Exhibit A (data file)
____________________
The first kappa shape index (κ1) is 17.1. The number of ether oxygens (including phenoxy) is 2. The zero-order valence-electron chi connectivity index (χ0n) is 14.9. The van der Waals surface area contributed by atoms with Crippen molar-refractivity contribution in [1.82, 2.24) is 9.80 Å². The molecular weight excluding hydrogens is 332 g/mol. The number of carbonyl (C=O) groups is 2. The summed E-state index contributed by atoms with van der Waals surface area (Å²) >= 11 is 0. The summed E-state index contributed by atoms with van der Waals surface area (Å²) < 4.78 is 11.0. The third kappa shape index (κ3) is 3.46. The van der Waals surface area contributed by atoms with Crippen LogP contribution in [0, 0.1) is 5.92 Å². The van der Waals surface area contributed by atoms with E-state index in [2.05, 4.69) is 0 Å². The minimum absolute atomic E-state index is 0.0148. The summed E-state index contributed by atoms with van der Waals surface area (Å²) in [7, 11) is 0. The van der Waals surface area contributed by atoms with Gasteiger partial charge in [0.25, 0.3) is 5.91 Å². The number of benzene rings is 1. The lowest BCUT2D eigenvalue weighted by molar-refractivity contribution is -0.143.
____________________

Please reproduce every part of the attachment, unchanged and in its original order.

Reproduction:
The first kappa shape index (κ1) is 17.1. The number of ether oxygens (including phenoxy) is 2. The zero-order valence-electron chi connectivity index (χ0n) is 14.9. The van der Waals surface area contributed by atoms with Crippen molar-refractivity contribution in [1.82, 2.24) is 9.80 Å². The molecular weight excluding hydrogens is 332 g/mol. The number of carbonyl (C=O) groups is 2. The summed E-state index contributed by atoms with van der Waals surface area (Å²) >= 11 is 0. The summed E-state index contributed by atoms with van der Waals surface area (Å²) < 4.78 is 11.0. The third kappa shape index (κ3) is 3.46. The van der Waals surface area contributed by atoms with Crippen LogP contribution in [0, 0.1) is 5.92 Å². The van der Waals surface area contributed by atoms with E-state index in [2.05, 4.69) is 0 Å². The minimum absolute atomic E-state index is 0.0148. The summed E-state index contributed by atoms with van der Waals surface area (Å²) in [7, 11) is 0. The van der Waals surface area contributed by atoms with Gasteiger partial charge in [0.25, 0.3) is 5.91 Å². The number of benzene rings is 1. The lowest BCUT2D eigenvalue weighted by molar-refractivity contribution is -0.143.